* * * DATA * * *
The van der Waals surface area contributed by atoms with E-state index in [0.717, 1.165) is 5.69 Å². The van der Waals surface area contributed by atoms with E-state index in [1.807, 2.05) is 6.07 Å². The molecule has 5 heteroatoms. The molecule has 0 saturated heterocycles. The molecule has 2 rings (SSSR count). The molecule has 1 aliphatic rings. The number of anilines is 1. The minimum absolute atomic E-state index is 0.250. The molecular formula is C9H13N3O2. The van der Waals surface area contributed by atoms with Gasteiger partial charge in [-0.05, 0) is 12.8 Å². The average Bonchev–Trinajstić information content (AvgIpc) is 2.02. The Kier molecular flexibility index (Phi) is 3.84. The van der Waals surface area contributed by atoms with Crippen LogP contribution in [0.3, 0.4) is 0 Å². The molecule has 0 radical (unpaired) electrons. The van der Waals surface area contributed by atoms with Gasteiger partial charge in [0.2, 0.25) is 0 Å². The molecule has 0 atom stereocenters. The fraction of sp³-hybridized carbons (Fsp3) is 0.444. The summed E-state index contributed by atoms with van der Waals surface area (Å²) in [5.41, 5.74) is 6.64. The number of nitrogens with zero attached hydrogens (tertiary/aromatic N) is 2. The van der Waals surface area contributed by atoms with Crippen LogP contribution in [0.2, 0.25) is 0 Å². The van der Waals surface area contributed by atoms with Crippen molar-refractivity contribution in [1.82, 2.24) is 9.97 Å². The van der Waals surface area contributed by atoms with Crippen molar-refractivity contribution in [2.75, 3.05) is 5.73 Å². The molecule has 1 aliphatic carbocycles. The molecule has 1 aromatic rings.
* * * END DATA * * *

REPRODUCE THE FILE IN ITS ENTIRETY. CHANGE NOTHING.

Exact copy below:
The van der Waals surface area contributed by atoms with E-state index in [0.717, 1.165) is 5.69 Å². The van der Waals surface area contributed by atoms with E-state index in [1.807, 2.05) is 6.07 Å². The molecule has 5 heteroatoms. The molecule has 0 saturated heterocycles. The molecule has 2 rings (SSSR count). The molecule has 1 aliphatic rings. The number of anilines is 1. The minimum absolute atomic E-state index is 0.250. The molecular formula is C9H13N3O2. The van der Waals surface area contributed by atoms with Gasteiger partial charge in [-0.05, 0) is 12.8 Å². The average Bonchev–Trinajstić information content (AvgIpc) is 2.02. The Kier molecular flexibility index (Phi) is 3.84. The van der Waals surface area contributed by atoms with Crippen LogP contribution in [0.3, 0.4) is 0 Å². The molecule has 0 radical (unpaired) electrons. The van der Waals surface area contributed by atoms with Gasteiger partial charge in [0.2, 0.25) is 0 Å². The molecule has 0 atom stereocenters. The fraction of sp³-hybridized carbons (Fsp3) is 0.444. The summed E-state index contributed by atoms with van der Waals surface area (Å²) in [5.41, 5.74) is 6.64. The number of nitrogens with zero attached hydrogens (tertiary/aromatic N) is 2. The van der Waals surface area contributed by atoms with Crippen LogP contribution in [0.2, 0.25) is 0 Å². The van der Waals surface area contributed by atoms with Crippen molar-refractivity contribution in [1.82, 2.24) is 9.97 Å². The van der Waals surface area contributed by atoms with Crippen molar-refractivity contribution in [2.75, 3.05) is 5.73 Å². The molecule has 1 aliphatic carbocycles. The molecule has 1 aromatic rings.